Sherice Anibaba learned her marketing fundamentals at McDonald’s restaurant . Her career spans senior roles held at Britvic Soft Drinks, Speedo as Global Head of Brand, and is currently at Greene King as Head of Brand.

Listen below or find it on SpotifyApple and Google or just search for Strategy Sessions wherever you get your podcasts.

In this episode we discuss:

  • Lessons from McDonald’s
  • Staying customer centric
  • How innovation really works
  • Innovation within a heritage brand
  • The benefits of The Marketing Academy
  • Why it’s important to pay it forward

Sherice Anibaba

Sherice Anibaba learned her marketing fundamentals at McDonald’s restaurant . Her career spans senior roles held at Britvic Soft Drinks, Speedo as Global Head of Brand, and is currently at Greene King as Head of Brand.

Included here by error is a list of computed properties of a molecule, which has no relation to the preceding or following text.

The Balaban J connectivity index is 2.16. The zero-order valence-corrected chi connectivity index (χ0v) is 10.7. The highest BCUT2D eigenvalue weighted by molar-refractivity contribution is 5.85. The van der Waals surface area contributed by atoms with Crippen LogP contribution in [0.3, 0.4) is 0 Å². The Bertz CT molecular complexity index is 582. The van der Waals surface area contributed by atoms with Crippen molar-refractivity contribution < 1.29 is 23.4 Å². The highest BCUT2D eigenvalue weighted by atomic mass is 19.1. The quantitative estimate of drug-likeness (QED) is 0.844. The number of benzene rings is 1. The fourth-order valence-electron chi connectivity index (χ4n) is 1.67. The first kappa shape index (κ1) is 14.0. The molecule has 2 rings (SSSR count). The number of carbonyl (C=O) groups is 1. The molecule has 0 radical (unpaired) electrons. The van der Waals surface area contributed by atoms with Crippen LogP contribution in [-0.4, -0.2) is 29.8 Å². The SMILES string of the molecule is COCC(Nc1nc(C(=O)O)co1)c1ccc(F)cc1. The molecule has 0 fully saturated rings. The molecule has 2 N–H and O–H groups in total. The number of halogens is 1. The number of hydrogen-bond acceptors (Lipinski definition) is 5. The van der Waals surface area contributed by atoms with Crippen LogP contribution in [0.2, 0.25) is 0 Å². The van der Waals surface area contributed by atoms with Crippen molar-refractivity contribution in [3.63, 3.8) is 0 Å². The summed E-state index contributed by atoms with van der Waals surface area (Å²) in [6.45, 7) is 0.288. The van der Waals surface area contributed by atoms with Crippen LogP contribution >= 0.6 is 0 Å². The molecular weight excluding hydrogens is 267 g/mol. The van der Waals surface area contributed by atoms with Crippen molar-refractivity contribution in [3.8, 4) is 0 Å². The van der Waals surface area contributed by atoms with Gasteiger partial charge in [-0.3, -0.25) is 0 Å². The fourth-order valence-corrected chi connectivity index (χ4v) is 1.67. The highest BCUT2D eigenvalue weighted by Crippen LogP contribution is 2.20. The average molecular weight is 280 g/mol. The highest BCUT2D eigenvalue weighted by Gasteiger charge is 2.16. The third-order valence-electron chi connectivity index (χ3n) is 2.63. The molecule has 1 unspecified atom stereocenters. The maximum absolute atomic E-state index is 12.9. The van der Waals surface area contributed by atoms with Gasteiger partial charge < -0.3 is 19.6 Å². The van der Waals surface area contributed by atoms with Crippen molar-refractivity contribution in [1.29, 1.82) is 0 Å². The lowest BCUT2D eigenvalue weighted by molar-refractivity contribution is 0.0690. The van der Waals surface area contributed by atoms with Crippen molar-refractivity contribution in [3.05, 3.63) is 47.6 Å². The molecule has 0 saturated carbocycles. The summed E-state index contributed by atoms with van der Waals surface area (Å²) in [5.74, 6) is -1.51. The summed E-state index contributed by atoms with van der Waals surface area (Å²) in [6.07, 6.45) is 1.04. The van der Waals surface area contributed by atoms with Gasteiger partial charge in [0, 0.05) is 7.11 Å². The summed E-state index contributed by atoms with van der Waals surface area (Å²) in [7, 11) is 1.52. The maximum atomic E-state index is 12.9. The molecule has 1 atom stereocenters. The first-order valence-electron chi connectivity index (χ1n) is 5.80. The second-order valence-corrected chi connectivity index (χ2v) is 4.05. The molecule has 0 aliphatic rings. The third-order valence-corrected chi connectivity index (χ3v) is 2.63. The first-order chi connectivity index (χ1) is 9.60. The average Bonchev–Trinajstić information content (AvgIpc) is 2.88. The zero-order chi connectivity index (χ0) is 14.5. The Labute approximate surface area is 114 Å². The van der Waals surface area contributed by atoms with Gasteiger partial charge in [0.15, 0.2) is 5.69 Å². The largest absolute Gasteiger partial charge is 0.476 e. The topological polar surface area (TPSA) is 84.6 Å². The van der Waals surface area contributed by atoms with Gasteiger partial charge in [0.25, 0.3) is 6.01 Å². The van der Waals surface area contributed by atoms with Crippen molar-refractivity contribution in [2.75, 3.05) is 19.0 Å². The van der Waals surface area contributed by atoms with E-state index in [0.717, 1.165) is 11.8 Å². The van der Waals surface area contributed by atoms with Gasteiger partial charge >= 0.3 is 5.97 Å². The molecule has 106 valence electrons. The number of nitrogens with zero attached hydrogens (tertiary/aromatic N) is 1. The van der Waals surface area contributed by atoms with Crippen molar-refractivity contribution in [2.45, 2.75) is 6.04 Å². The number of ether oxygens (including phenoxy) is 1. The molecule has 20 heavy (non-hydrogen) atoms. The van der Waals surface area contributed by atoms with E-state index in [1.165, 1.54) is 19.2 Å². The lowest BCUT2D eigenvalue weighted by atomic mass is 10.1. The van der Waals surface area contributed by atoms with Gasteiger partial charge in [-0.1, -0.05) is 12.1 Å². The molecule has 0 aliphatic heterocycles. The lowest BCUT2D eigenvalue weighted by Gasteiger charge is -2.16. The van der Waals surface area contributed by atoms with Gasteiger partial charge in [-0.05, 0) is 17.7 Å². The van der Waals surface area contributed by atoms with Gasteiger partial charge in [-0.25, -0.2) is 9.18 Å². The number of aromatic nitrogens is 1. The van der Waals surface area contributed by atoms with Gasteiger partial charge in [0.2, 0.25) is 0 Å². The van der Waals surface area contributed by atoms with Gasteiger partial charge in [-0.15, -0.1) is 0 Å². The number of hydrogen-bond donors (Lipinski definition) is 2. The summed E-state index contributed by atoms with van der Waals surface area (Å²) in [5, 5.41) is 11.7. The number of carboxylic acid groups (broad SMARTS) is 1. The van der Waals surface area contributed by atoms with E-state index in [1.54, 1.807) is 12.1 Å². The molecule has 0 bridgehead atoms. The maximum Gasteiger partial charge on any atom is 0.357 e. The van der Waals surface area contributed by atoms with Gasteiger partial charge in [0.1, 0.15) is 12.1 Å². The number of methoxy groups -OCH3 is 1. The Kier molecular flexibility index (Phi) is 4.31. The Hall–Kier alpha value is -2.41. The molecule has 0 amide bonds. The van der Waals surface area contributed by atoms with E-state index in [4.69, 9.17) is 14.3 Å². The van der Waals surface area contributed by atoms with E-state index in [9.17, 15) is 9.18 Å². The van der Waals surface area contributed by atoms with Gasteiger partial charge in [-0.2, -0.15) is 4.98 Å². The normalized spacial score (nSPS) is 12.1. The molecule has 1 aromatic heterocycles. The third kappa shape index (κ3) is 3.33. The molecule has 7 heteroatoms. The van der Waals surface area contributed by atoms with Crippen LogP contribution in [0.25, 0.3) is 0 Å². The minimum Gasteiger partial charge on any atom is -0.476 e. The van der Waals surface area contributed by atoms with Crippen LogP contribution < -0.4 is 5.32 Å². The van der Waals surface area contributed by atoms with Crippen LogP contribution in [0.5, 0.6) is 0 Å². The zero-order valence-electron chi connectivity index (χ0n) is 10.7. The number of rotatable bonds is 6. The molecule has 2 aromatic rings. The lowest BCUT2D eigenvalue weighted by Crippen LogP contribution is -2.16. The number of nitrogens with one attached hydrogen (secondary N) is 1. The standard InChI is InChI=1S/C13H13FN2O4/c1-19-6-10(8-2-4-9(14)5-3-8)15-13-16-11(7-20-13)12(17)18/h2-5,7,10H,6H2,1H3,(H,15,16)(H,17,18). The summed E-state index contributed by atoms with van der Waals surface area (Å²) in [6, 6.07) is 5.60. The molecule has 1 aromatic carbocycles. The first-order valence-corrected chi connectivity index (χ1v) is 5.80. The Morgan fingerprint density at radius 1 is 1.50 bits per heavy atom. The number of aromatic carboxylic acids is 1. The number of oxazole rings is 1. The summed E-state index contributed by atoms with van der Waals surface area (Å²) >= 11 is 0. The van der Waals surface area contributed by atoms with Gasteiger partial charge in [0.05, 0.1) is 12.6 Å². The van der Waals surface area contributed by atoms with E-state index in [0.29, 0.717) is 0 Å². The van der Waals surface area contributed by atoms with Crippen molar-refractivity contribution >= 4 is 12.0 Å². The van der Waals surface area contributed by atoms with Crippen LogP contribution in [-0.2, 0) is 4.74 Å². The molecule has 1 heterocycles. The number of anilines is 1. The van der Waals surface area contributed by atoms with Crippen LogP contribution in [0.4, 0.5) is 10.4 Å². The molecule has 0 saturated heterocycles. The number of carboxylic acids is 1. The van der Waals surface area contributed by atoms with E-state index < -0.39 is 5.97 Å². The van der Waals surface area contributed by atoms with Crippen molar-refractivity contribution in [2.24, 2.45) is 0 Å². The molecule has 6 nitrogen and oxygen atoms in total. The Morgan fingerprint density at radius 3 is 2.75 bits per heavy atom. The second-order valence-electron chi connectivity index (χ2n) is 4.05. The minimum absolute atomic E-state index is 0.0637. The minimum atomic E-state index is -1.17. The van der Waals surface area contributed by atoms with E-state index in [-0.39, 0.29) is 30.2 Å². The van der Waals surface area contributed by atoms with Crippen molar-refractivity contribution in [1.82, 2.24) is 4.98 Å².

She was a 2020 Marketing Academy scholar and believes in paying it forward mentoring marketing students and junior marketers , she believes in belonging for all and uplifting the next generation of leaders.

Find Sherice on LinkedIn.

Black History Month

This is the first in a mini series of podcasts for Black History Month. Throughout October, we’re celebration some of the best black marketing talent from the UK, with episodes of the Strategy Sessions.

Strategy Sessions Host – Andi Jarvis

If you have any questions or want to talk about anything that was discussed in the show, the best place to get me is on LinkedIn or Instagram.

Make sure you subscribe to get the podcast every fortnight or sign up for it here to have it emailed when it’s released.

If you enjoyed the show, please give it a 5* rating.

Interview Transcription